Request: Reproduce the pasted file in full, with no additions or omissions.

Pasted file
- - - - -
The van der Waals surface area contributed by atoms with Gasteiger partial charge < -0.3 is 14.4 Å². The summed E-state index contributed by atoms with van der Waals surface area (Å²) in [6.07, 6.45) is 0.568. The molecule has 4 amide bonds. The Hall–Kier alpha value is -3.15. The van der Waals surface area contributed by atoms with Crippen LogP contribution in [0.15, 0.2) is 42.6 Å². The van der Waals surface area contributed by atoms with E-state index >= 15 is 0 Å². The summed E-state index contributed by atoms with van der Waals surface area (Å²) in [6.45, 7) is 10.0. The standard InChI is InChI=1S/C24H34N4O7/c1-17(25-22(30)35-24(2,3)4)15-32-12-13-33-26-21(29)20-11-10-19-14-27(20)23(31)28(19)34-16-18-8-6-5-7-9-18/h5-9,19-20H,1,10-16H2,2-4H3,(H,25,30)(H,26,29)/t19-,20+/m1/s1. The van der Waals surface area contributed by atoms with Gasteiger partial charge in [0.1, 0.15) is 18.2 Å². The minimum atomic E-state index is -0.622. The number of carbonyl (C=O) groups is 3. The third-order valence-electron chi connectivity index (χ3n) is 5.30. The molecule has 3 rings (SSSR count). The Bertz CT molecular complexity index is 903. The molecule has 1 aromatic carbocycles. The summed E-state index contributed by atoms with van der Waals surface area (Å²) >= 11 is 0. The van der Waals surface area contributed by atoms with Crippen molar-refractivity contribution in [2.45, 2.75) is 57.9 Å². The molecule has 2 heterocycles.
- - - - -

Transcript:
The van der Waals surface area contributed by atoms with Gasteiger partial charge < -0.3 is 14.4 Å². The summed E-state index contributed by atoms with van der Waals surface area (Å²) in [6.07, 6.45) is 0.568. The molecule has 4 amide bonds. The Hall–Kier alpha value is -3.15. The van der Waals surface area contributed by atoms with Crippen LogP contribution in [0.15, 0.2) is 42.6 Å². The van der Waals surface area contributed by atoms with E-state index >= 15 is 0 Å². The summed E-state index contributed by atoms with van der Waals surface area (Å²) in [6.45, 7) is 10.0. The standard InChI is InChI=1S/C24H34N4O7/c1-17(25-22(30)35-24(2,3)4)15-32-12-13-33-26-21(29)20-11-10-19-14-27(20)23(31)28(19)34-16-18-8-6-5-7-9-18/h5-9,19-20H,1,10-16H2,2-4H3,(H,25,30)(H,26,29)/t19-,20+/m1/s1. The van der Waals surface area contributed by atoms with Gasteiger partial charge in [0.1, 0.15) is 18.2 Å². The minimum atomic E-state index is -0.622. The number of carbonyl (C=O) groups is 3. The third-order valence-electron chi connectivity index (χ3n) is 5.30. The molecule has 3 rings (SSSR count). The Bertz CT molecular complexity index is 903. The molecule has 1 aromatic carbocycles. The summed E-state index contributed by atoms with van der Waals surface area (Å²) >= 11 is 0. The van der Waals surface area contributed by atoms with Crippen molar-refractivity contribution in [2.45, 2.75) is 57.9 Å². The molecule has 2 heterocycles.